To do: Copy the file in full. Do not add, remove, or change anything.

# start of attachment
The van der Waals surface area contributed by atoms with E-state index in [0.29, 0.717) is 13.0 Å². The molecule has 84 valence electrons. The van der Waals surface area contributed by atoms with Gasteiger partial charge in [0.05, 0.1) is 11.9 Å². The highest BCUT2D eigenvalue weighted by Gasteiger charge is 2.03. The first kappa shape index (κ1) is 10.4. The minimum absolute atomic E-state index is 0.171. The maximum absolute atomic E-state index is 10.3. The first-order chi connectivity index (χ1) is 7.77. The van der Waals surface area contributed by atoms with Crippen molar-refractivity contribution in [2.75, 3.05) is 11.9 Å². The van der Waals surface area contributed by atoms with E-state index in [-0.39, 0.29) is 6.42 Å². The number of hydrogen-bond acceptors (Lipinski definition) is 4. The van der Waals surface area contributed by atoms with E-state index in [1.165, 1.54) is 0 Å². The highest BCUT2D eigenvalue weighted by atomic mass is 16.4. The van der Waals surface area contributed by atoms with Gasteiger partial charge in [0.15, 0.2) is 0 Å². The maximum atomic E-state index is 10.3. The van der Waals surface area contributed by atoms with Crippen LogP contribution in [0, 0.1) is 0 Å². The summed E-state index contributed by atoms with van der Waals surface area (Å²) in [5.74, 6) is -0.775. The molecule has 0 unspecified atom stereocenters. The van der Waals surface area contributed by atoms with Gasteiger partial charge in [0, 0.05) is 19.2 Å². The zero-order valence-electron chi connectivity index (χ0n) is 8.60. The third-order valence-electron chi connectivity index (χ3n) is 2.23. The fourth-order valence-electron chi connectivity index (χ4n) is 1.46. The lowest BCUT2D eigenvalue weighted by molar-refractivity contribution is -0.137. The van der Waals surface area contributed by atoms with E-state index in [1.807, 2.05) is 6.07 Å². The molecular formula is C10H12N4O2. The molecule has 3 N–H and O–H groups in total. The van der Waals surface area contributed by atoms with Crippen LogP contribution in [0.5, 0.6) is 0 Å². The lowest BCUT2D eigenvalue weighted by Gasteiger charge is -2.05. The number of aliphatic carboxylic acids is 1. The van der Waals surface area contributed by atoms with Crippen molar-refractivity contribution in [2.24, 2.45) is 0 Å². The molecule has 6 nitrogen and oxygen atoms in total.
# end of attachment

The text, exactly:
The van der Waals surface area contributed by atoms with E-state index in [0.29, 0.717) is 13.0 Å². The molecule has 84 valence electrons. The van der Waals surface area contributed by atoms with Gasteiger partial charge in [0.05, 0.1) is 11.9 Å². The highest BCUT2D eigenvalue weighted by Gasteiger charge is 2.03. The first kappa shape index (κ1) is 10.4. The minimum absolute atomic E-state index is 0.171. The maximum absolute atomic E-state index is 10.3. The first-order chi connectivity index (χ1) is 7.77. The van der Waals surface area contributed by atoms with Crippen molar-refractivity contribution in [2.75, 3.05) is 11.9 Å². The van der Waals surface area contributed by atoms with E-state index in [-0.39, 0.29) is 6.42 Å². The number of hydrogen-bond acceptors (Lipinski definition) is 4. The van der Waals surface area contributed by atoms with E-state index in [1.165, 1.54) is 0 Å². The highest BCUT2D eigenvalue weighted by atomic mass is 16.4. The van der Waals surface area contributed by atoms with Gasteiger partial charge in [0.15, 0.2) is 0 Å². The maximum atomic E-state index is 10.3. The van der Waals surface area contributed by atoms with Crippen LogP contribution in [0, 0.1) is 0 Å². The summed E-state index contributed by atoms with van der Waals surface area (Å²) in [5.74, 6) is -0.775. The molecule has 0 unspecified atom stereocenters. The van der Waals surface area contributed by atoms with Gasteiger partial charge in [0, 0.05) is 19.2 Å². The zero-order valence-electron chi connectivity index (χ0n) is 8.60. The third-order valence-electron chi connectivity index (χ3n) is 2.23. The fourth-order valence-electron chi connectivity index (χ4n) is 1.46. The lowest BCUT2D eigenvalue weighted by molar-refractivity contribution is -0.137. The van der Waals surface area contributed by atoms with E-state index in [1.807, 2.05) is 6.07 Å². The molecular formula is C10H12N4O2. The molecule has 3 N–H and O–H groups in total. The van der Waals surface area contributed by atoms with Crippen LogP contribution in [0.5, 0.6) is 0 Å². The lowest BCUT2D eigenvalue weighted by Gasteiger charge is -2.05. The number of aliphatic carboxylic acids is 1. The van der Waals surface area contributed by atoms with Crippen molar-refractivity contribution in [2.24, 2.45) is 0 Å². The molecule has 6 nitrogen and oxygen atoms in total.